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MyCHIPs Digital Money

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Current Barriers

The United States economy has been relatively friendly to the creation and enforcement of private debt. However, there are a number of existing regulations that could cause potential problems. For example, home mortgages are typically much more tightly regulated than are loans for commercial purposes. So questions arise about the extent to which you might be allowed to use your own home to create your own liquidity in a MyCHIPs network.

Historically, there have been exceptions to allow a private home seller to become a creditor on a home loan. One would expect there should be similar flexibility for the buyer, or new owner to create his own credit facility if he wants to. But the problem is whether the creditor can effectively collect on the debt created on an owner-occupied home. If the courts won’t support him, ultimately the credit of the borrower or issuer is what gets hurt.

Each state has its own unique rules meant to protect debtors from predatory creditors. This is a valid concern and should be thoughtfully considered in all jurisdictions. But a mistake too often made, is to simply prevent private or unlicensed parties from becoming rightful creditors. Another common error is to make it more difficult for creditors to collect or foreclose on certain kinds of debt.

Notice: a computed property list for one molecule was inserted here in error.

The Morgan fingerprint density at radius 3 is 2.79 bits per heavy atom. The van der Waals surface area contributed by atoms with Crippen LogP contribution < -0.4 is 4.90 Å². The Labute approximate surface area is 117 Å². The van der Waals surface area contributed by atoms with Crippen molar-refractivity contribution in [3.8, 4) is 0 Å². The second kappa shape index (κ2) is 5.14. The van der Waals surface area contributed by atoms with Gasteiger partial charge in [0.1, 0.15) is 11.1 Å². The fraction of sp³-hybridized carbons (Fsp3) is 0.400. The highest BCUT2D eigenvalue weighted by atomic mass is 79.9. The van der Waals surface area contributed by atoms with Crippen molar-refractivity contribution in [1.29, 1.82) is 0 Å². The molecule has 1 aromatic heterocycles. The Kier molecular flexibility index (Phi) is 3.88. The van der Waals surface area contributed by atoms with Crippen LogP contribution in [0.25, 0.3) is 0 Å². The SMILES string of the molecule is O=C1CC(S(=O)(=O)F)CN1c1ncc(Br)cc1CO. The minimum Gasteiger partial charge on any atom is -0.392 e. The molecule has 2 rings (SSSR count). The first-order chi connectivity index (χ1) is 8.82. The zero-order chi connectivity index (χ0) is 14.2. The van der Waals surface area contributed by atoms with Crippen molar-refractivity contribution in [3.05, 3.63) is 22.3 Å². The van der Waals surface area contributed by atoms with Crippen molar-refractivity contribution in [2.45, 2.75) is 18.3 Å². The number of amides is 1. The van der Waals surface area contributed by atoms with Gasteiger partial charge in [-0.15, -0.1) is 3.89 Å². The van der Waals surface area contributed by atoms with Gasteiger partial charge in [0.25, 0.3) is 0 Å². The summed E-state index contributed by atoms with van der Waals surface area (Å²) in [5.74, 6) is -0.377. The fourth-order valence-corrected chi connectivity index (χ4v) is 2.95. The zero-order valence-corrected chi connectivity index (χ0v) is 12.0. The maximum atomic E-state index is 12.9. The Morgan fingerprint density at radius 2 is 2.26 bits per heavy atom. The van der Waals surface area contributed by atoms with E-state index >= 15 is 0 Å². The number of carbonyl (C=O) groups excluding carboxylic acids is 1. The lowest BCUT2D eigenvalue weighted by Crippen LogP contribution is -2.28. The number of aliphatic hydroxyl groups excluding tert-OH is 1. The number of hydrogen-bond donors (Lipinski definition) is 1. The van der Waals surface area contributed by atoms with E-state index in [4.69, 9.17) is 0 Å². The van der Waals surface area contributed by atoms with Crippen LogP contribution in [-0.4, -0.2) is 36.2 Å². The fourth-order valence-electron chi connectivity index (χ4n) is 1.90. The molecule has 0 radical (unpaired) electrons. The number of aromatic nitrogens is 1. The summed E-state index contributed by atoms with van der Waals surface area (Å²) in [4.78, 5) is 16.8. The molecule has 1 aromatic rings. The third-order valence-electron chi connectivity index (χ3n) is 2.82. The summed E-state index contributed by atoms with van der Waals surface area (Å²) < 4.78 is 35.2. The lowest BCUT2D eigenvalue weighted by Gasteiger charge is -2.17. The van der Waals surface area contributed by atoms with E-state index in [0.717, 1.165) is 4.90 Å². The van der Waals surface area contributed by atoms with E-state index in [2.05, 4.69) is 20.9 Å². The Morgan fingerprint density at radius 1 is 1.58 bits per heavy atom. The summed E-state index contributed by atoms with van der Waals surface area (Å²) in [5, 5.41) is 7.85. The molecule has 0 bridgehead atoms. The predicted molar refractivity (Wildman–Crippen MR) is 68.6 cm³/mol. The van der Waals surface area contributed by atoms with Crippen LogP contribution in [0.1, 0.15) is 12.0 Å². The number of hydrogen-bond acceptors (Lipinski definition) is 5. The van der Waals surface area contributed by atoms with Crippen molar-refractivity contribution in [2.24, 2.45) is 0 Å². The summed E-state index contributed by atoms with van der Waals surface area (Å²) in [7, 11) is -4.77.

Ironically, regulations like this are supposed to protect home owners and other debtors. But in the long run, they only restrict people from issuing their own private credit without going through a government sanctioned and licensed lender. It probably shouldn’t surprise us that these government regulations serve to protect the large, institutional providers of debt from smaller, would-be competitors.

Many countries have laws reserving the exclusive right to create currency for the government itself. But this is often misunderstood when considering the topic of new money. For example, in the United States, it would not be a good idea to mint a coin, or create a paper note which claims to be a dollar. The Constitution delegates that power exclusively to the federal government.

Interestingly, the Constitution also explicitly prohibits state governments from issuing their own debt. But nothing in the founding documents prohibits citizens, or groups of citizens, acting together as a corporation, from trading debts and obligations among themselves. These obligations can even be measured in dollars and cents. They just should not claim to be US currency, themselves.

Other current regulations we should consider have to do with employment law. Perhaps the most obvious case is a minimum wage requirement. If the law requires an employer to trade a specified number of dollars for each hour of work, this could certainly be interpreted to limit one’s ability to trade time credits instead. Furthermore, a number of increasingly onerous regulations define who can work by the hour, who can earn a salary or commission, and how these various types of pay are to be interpreted.